Worldwide declines in biodiversity have been rapid over the last few centuries and it is reckoned that we are in the sixth mass extinction event. It has been particularly bad for the UK – it ranks 189th out of 218 countries for the intactness of its biodiversity.
Losing Biodiversity in North East Scotland
The biodiversity of North East Scotland has been indelibly changed by the actions of humans. It is probably true to say that no part of it has been unaffected by humans.
The lowland farmlands are now dedicated to supply food and drink. Some of this is direct, such as the many fields used to grow potatoes and wheat, some indirect such as the grass grown to feed livestock. Much of the barley grown throughout the region is destined for higher things; distilling into the famous whisky brands that Scotland is renowned for.
These lowland areas have seen massive changes. A hundred years ago hay meadows would have made up much of the landscape as they were needed to feed the horses that provided most of the power needed. These meadows and their highly diverse plant and insect communities have been replaced by arable fields or by grassland dominated by rye-grass. Species like corncrake and great yellow bumblebee were found here, and corn buntings have become much reduced in distribution and population size. Hedges and field corners are affected by fertilisers and pesticides, meaning they are home to a few tall grasses and little else.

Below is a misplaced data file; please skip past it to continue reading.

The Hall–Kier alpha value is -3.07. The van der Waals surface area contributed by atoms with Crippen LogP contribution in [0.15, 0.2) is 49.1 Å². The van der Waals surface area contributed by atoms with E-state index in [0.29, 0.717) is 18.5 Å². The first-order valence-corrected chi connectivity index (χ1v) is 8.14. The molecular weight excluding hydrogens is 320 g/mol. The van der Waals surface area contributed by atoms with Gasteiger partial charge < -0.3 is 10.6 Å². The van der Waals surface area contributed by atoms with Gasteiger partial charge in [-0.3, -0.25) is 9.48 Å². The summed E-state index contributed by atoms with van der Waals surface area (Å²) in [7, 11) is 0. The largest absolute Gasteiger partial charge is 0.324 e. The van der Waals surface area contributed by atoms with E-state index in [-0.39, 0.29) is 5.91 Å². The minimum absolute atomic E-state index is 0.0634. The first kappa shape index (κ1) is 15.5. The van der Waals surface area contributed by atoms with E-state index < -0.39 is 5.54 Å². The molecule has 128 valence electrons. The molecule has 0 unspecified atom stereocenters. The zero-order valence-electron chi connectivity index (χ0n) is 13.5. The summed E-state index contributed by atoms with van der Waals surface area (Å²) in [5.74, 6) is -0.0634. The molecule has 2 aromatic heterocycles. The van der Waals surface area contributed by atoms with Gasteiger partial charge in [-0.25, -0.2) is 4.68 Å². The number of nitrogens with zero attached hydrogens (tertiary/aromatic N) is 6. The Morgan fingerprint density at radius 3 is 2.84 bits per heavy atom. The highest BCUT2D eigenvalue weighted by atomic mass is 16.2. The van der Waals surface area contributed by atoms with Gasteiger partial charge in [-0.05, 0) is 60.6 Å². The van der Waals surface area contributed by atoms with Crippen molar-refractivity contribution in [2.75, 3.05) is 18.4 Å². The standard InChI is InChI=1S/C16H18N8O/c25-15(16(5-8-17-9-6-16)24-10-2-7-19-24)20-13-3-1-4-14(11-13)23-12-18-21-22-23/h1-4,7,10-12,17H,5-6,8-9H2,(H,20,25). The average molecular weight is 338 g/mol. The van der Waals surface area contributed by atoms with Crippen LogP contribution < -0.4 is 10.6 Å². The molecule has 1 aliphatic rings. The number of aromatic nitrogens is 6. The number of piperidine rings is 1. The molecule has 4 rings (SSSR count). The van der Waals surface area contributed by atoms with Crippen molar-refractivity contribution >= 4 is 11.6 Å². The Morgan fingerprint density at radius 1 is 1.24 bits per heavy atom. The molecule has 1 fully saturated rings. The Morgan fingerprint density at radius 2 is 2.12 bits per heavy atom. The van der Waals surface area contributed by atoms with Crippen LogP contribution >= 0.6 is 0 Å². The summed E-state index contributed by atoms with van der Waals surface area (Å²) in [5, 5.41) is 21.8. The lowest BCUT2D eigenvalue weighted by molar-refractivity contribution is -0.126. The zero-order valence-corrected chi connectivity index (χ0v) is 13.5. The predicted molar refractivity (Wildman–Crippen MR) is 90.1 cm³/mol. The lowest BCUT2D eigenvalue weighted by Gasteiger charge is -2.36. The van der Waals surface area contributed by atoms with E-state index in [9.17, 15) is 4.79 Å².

The remnant grasslands, heathlands and wetlands in the lowlands are home to some interesting species, small blue butterfly, water voles and water shrews, but they are losing biodiversity. In many instances this is from too little management; they were created as part of mixed farming systems but have now become isolated from the surrounding intensive agricultural systems as they are no longer needed. The same is true of the dunes around the coast, formerly used for grazing but now left ungrazed. This has resulted in the expansion of scrub and tall grasses and the loss of many species associated, such as thyme and bird’s foot trefoil, with low-intensity management.
The uplands have, perhaps, been less drastically changed by humans. However, even the highest tops of the mountains are affected by nitrogen pollution and past overgrazing. Lower down the hill many upland heathlands are burnt to provide suitable habitat for red grouse, and whilst this benefits some species such as curlew and golden plover, other species do less well.
Some woodlands show long-term continuity, such as the pine woodlands of Ballochbuie. However, many other woodlands have seen biodiversity declines due to a lack of management as many woodland species are associated with open areas, such as fritillary butterflies. Capercaillie and wildcat are declining across the region and efforts are ongoing to try and reverse this.
Freshwaters are affected by the management of the land that drains into them. Runoff of nutrients and pesticides from agriculture have seriously affected many rivers, and catchments such as the Ythan are managed as nitrate vulnerable zones to reduce this impact. Species such as fresh-water pearl mussels are now very restricted due to overharvesting, but ongoing mink control has seen water voles bounce back.
Marine environments have seen many changes. With improved fisheries management, many fish species are increasing in abundance. In contrast, seabird populations are doing less well, likely due to shifting distributions of important prey species such as sand eels with increasing water temperatures.
Hay meadows and their highly diverse plant and insect communities have been replaced by arable field or by grassland dominated by rye-grass
Principal Ecologist at the James Hutton Institute
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